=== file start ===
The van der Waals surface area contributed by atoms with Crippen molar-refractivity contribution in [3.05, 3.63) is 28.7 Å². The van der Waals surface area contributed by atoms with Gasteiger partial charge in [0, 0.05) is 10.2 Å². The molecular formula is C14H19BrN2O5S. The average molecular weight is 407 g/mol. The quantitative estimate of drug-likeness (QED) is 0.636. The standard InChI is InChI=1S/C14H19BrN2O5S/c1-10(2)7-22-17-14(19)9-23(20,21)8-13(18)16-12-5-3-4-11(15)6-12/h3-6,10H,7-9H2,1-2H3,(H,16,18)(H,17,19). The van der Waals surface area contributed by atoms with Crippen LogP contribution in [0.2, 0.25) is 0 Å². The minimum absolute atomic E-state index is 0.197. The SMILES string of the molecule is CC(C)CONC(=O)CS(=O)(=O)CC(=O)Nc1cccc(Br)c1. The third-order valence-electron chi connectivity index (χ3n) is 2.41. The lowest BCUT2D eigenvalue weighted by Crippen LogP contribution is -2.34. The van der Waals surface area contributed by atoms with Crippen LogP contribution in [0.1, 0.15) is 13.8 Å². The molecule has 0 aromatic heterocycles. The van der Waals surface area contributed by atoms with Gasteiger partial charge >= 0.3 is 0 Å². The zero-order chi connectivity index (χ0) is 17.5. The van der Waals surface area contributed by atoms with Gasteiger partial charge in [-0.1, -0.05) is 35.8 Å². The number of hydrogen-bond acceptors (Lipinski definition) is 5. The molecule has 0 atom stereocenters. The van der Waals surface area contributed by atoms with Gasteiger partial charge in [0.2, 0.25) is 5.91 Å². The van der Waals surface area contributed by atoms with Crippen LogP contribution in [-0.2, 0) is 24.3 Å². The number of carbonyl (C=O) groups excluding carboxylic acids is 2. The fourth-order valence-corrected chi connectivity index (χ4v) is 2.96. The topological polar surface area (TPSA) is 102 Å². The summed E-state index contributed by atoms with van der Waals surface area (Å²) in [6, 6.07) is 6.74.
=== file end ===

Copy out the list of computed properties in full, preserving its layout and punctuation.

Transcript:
The van der Waals surface area contributed by atoms with Crippen molar-refractivity contribution in [3.05, 3.63) is 28.7 Å². The van der Waals surface area contributed by atoms with Gasteiger partial charge in [0, 0.05) is 10.2 Å². The molecular formula is C14H19BrN2O5S. The average molecular weight is 407 g/mol. The quantitative estimate of drug-likeness (QED) is 0.636. The standard InChI is InChI=1S/C14H19BrN2O5S/c1-10(2)7-22-17-14(19)9-23(20,21)8-13(18)16-12-5-3-4-11(15)6-12/h3-6,10H,7-9H2,1-2H3,(H,16,18)(H,17,19). The van der Waals surface area contributed by atoms with Crippen LogP contribution in [0.2, 0.25) is 0 Å². The minimum absolute atomic E-state index is 0.197. The SMILES string of the molecule is CC(C)CONC(=O)CS(=O)(=O)CC(=O)Nc1cccc(Br)c1. The third-order valence-electron chi connectivity index (χ3n) is 2.41. The lowest BCUT2D eigenvalue weighted by Crippen LogP contribution is -2.34. The van der Waals surface area contributed by atoms with Crippen LogP contribution in [0.1, 0.15) is 13.8 Å². The molecule has 0 aromatic heterocycles. The van der Waals surface area contributed by atoms with Gasteiger partial charge >= 0.3 is 0 Å². The zero-order chi connectivity index (χ0) is 17.5. The van der Waals surface area contributed by atoms with Gasteiger partial charge in [-0.1, -0.05) is 35.8 Å². The number of hydrogen-bond acceptors (Lipinski definition) is 5. The molecule has 0 atom stereocenters. The van der Waals surface area contributed by atoms with Gasteiger partial charge in [0.2, 0.25) is 5.91 Å². The van der Waals surface area contributed by atoms with Crippen LogP contribution in [-0.2, 0) is 24.3 Å². The number of carbonyl (C=O) groups excluding carboxylic acids is 2. The fourth-order valence-corrected chi connectivity index (χ4v) is 2.96. The topological polar surface area (TPSA) is 102 Å². The summed E-state index contributed by atoms with van der Waals surface area (Å²) in [6, 6.07) is 6.74.